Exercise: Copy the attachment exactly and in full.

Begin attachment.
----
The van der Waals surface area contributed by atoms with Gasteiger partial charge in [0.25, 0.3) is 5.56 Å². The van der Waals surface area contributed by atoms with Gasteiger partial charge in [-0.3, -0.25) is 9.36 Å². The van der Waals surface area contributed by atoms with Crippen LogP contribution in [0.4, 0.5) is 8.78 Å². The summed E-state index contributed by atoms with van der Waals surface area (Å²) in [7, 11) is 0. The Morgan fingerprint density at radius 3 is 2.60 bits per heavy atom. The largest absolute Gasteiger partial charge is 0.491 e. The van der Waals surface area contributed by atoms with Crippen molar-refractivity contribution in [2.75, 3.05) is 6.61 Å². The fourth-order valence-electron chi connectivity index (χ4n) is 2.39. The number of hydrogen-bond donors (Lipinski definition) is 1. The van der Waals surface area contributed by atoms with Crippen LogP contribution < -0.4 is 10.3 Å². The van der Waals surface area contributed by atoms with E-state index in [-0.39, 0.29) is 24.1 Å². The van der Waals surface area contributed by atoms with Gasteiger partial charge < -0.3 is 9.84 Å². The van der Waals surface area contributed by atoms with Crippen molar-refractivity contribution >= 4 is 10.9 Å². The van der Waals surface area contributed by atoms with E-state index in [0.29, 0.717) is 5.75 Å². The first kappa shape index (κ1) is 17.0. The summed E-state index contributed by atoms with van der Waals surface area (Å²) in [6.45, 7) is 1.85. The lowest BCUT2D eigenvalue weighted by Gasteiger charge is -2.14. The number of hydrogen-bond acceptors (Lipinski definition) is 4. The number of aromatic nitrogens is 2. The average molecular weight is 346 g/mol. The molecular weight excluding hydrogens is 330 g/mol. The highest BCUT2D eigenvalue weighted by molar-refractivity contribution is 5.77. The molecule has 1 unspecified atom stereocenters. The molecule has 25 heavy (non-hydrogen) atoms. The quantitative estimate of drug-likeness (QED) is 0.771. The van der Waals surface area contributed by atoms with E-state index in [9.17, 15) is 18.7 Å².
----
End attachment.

The van der Waals surface area contributed by atoms with Gasteiger partial charge in [0.25, 0.3) is 5.56 Å². The van der Waals surface area contributed by atoms with Gasteiger partial charge in [-0.3, -0.25) is 9.36 Å². The van der Waals surface area contributed by atoms with Crippen LogP contribution in [0.4, 0.5) is 8.78 Å². The summed E-state index contributed by atoms with van der Waals surface area (Å²) in [7, 11) is 0. The Morgan fingerprint density at radius 3 is 2.60 bits per heavy atom. The largest absolute Gasteiger partial charge is 0.491 e. The van der Waals surface area contributed by atoms with Crippen molar-refractivity contribution in [2.75, 3.05) is 6.61 Å². The fourth-order valence-electron chi connectivity index (χ4n) is 2.39. The number of hydrogen-bond donors (Lipinski definition) is 1. The van der Waals surface area contributed by atoms with Crippen LogP contribution < -0.4 is 10.3 Å². The van der Waals surface area contributed by atoms with E-state index in [-0.39, 0.29) is 24.1 Å². The van der Waals surface area contributed by atoms with Gasteiger partial charge < -0.3 is 9.84 Å². The van der Waals surface area contributed by atoms with Crippen molar-refractivity contribution >= 4 is 10.9 Å². The van der Waals surface area contributed by atoms with E-state index in [0.29, 0.717) is 5.75 Å². The first kappa shape index (κ1) is 17.0. The summed E-state index contributed by atoms with van der Waals surface area (Å²) in [6.45, 7) is 1.85. The lowest BCUT2D eigenvalue weighted by Gasteiger charge is -2.14. The number of hydrogen-bond acceptors (Lipinski definition) is 4. The number of aromatic nitrogens is 2. The average molecular weight is 346 g/mol. The molecular weight excluding hydrogens is 330 g/mol. The highest BCUT2D eigenvalue weighted by molar-refractivity contribution is 5.77. The molecule has 1 unspecified atom stereocenters. The molecule has 25 heavy (non-hydrogen) atoms. The quantitative estimate of drug-likeness (QED) is 0.771. The van der Waals surface area contributed by atoms with E-state index in [9.17, 15) is 18.7 Å².